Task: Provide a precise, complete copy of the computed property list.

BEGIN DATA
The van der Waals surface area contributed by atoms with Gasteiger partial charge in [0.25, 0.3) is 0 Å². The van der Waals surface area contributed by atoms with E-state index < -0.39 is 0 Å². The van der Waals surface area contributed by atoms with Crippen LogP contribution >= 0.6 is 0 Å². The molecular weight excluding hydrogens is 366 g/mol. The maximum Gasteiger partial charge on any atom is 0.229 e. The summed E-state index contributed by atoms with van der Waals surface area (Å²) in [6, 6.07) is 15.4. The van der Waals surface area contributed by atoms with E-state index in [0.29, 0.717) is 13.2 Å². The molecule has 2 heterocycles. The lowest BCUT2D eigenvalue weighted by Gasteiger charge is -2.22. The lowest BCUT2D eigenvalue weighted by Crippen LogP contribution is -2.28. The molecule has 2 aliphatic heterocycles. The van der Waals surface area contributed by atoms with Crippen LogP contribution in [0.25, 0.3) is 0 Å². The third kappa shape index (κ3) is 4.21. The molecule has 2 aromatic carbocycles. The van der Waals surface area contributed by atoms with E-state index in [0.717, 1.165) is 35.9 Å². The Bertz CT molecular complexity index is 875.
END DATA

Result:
The van der Waals surface area contributed by atoms with Gasteiger partial charge in [0.25, 0.3) is 0 Å². The van der Waals surface area contributed by atoms with E-state index < -0.39 is 0 Å². The van der Waals surface area contributed by atoms with Crippen LogP contribution >= 0.6 is 0 Å². The molecular weight excluding hydrogens is 366 g/mol. The maximum Gasteiger partial charge on any atom is 0.229 e. The summed E-state index contributed by atoms with van der Waals surface area (Å²) in [6, 6.07) is 15.4. The van der Waals surface area contributed by atoms with E-state index in [0.29, 0.717) is 13.2 Å². The molecule has 2 heterocycles. The lowest BCUT2D eigenvalue weighted by Gasteiger charge is -2.22. The lowest BCUT2D eigenvalue weighted by Crippen LogP contribution is -2.28. The molecule has 2 aliphatic heterocycles. The van der Waals surface area contributed by atoms with Crippen LogP contribution in [0.25, 0.3) is 0 Å². The third kappa shape index (κ3) is 4.21. The molecule has 2 aromatic carbocycles. The van der Waals surface area contributed by atoms with E-state index in [0.717, 1.165) is 35.9 Å². The Bertz CT molecular complexity index is 875.